Ministers face a grilling from MPs today over claims they are planning to downgrade Freedom of Information laws.
Cabinet Office minister Francis Maude, Attorney General Dominic Grieve and justice minister Lord McNally are due to appear before the Justice Select Committee.
Information Commissioner Christopher Graham lashed out yesterday over the Government's decision to veto publication of a report into the risks of NHS reforms, despite a tribunal ruling that it should be released.
Graham dismissed suggestions that the principle of privacy in policymaking at stake.
"The arguments are deployed in support of what is, in fact, the direct opposite of the exceptional - a generally less qualified, and therefore more predictable, 'safe space'," he wrote.
"As such, the Government's approach in this matter appears to have most to do with how the law might be changed to apply differently in future."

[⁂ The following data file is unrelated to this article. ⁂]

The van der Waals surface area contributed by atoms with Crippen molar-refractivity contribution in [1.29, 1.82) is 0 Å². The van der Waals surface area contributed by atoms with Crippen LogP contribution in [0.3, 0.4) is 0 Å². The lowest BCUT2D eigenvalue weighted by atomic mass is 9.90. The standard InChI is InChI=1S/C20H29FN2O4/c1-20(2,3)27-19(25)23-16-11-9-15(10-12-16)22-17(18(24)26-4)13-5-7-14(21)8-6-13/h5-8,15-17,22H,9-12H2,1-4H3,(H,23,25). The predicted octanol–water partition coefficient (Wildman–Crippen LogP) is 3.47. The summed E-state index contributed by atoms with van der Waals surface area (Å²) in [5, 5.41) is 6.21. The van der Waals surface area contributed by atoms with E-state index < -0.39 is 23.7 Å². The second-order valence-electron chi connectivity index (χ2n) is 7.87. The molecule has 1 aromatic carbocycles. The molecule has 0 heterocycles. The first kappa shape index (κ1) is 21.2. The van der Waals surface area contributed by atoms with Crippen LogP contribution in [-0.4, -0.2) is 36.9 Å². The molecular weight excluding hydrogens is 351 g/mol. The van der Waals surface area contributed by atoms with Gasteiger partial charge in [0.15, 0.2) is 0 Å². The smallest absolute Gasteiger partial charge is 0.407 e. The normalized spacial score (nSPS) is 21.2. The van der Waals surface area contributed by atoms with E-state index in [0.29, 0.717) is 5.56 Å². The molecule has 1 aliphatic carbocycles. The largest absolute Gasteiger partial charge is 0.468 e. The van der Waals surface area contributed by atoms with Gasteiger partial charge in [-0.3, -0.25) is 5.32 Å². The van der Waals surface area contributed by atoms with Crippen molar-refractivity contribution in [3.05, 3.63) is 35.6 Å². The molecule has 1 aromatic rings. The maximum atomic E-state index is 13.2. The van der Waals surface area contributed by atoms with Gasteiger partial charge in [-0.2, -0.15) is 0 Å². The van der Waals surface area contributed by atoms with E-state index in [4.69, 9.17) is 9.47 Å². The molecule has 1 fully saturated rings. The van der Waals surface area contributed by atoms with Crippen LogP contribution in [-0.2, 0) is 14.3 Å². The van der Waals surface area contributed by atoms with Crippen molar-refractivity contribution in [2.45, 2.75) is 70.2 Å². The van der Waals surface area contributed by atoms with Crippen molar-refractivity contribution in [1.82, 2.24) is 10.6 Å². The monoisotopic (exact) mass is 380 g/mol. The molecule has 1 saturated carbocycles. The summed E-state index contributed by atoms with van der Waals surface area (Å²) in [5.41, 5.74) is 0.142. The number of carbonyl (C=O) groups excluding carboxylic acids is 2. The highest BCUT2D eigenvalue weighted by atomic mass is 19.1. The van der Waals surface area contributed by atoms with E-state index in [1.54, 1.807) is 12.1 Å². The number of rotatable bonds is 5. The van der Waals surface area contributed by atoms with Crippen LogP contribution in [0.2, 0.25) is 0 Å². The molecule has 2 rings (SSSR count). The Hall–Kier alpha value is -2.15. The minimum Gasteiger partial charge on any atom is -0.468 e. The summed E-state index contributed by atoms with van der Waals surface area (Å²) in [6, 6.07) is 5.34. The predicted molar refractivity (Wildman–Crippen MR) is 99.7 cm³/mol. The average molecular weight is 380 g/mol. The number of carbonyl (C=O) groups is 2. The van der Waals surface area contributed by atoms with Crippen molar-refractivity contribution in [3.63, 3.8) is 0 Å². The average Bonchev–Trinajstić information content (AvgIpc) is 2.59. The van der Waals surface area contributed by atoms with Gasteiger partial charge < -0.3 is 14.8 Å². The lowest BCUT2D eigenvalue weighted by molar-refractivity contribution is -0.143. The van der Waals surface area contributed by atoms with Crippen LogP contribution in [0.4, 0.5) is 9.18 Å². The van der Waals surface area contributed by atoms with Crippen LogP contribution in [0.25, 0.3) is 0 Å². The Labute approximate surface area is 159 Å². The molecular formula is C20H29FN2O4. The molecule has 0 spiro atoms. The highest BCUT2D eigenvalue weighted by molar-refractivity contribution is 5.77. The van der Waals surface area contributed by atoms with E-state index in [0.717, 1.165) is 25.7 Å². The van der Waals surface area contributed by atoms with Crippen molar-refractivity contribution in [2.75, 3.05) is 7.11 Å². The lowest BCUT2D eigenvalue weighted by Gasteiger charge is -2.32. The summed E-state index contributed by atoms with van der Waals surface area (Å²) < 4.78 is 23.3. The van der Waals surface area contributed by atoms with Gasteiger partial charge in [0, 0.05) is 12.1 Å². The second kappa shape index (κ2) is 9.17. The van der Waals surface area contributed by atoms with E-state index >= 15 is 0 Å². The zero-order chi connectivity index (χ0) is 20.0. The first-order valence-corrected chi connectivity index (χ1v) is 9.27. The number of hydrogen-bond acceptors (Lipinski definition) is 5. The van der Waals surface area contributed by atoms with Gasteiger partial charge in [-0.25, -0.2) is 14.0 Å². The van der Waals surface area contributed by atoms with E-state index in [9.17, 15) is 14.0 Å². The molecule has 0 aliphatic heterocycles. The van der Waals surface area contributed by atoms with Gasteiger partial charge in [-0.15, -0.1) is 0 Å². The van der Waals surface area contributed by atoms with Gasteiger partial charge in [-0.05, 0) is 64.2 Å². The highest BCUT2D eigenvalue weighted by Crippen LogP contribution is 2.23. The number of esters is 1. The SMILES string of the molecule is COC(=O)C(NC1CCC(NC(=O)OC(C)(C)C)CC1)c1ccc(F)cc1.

The November 2010 Transition Risk Register set out internal Government assessments of the risks posed by the reforms in the Health and Social Care Act, which became law in March after a tortuous passage through Parliament.
Ministerial vetos have previously been used to prevent records of Cabinet discussions being made public.
Former Cabinet Secretary Lord O'Donnell has suggested that FOI should be curbed to protect the ability of politicians and civil servants to speak freely when formulating policies. Tony Blair has also indicated regrets over introducing the Act.
However, supporters point to major scandals such as abuse of MPs expenses which may never have emerged without it.